Call Off The Cops

TS CANDII HAD ALREADY BEEN AWAKE for seven hours when she stepped up to a bouquet of microphones at the base of the elaborately carved Great Western Staircase in the New York State Capitol on the morning of May 7. Behind her stood more than one hundred sex workers and advocates, some holding up bright red glittery stilettos cut out of cardstock. The stairwell echoed with shouts of “Sex worker rights are human rights!” a chant Candii and her bus mates had practiced at dawn, riding from New York City through the Lincoln Tunnel and up I-87 North to rally in Albany and meet with members of the State Senate and Assembly.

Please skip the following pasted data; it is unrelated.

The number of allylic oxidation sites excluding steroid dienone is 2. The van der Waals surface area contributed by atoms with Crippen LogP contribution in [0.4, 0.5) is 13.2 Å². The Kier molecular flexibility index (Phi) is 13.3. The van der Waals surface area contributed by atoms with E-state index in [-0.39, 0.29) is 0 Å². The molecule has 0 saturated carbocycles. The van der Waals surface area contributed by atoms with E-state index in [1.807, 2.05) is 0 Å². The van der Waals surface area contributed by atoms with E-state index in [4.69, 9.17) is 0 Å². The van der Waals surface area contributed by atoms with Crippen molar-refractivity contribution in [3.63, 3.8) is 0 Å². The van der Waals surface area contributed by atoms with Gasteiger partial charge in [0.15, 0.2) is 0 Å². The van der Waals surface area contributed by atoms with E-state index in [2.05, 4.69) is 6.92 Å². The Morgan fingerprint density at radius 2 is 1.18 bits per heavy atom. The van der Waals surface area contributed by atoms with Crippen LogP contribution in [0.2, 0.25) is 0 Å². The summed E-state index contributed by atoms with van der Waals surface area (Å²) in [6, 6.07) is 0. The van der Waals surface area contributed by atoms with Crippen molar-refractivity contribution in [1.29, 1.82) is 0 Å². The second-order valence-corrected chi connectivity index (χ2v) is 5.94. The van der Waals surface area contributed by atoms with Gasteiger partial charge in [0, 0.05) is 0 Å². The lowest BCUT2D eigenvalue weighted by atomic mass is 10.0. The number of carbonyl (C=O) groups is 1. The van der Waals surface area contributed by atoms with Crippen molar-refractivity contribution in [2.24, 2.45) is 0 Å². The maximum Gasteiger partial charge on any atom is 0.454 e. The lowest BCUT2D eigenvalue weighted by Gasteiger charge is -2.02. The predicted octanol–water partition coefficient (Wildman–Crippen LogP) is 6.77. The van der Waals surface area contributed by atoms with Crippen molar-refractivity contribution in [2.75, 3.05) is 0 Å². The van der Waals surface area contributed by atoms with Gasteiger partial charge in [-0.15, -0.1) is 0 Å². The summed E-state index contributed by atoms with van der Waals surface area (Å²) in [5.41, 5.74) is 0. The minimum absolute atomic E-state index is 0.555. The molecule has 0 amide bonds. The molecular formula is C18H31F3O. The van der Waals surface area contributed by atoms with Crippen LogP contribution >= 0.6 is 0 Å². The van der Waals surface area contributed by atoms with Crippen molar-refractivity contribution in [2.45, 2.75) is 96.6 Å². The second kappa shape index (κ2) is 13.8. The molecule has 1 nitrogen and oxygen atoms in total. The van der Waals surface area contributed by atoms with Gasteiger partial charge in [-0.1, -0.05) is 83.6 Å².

Candii, a twenty-five-year-old black trans woman and a leader with the criminal justice group VOCAL-NY, told a cluster of business-suited legislative staff and members of the capital press corps that she has faced discrimination since she was thirteen: at home, at school, at work. “I got in trouble in school for wearing a bow in my hair,” she recalled. “The teachers pointed it out to my parents, and eventually my parents threw me out due to my gender. I was out on the street. I needed money to eat, I needed places to sleep, I needed to live. So, I started selling sex to survive.”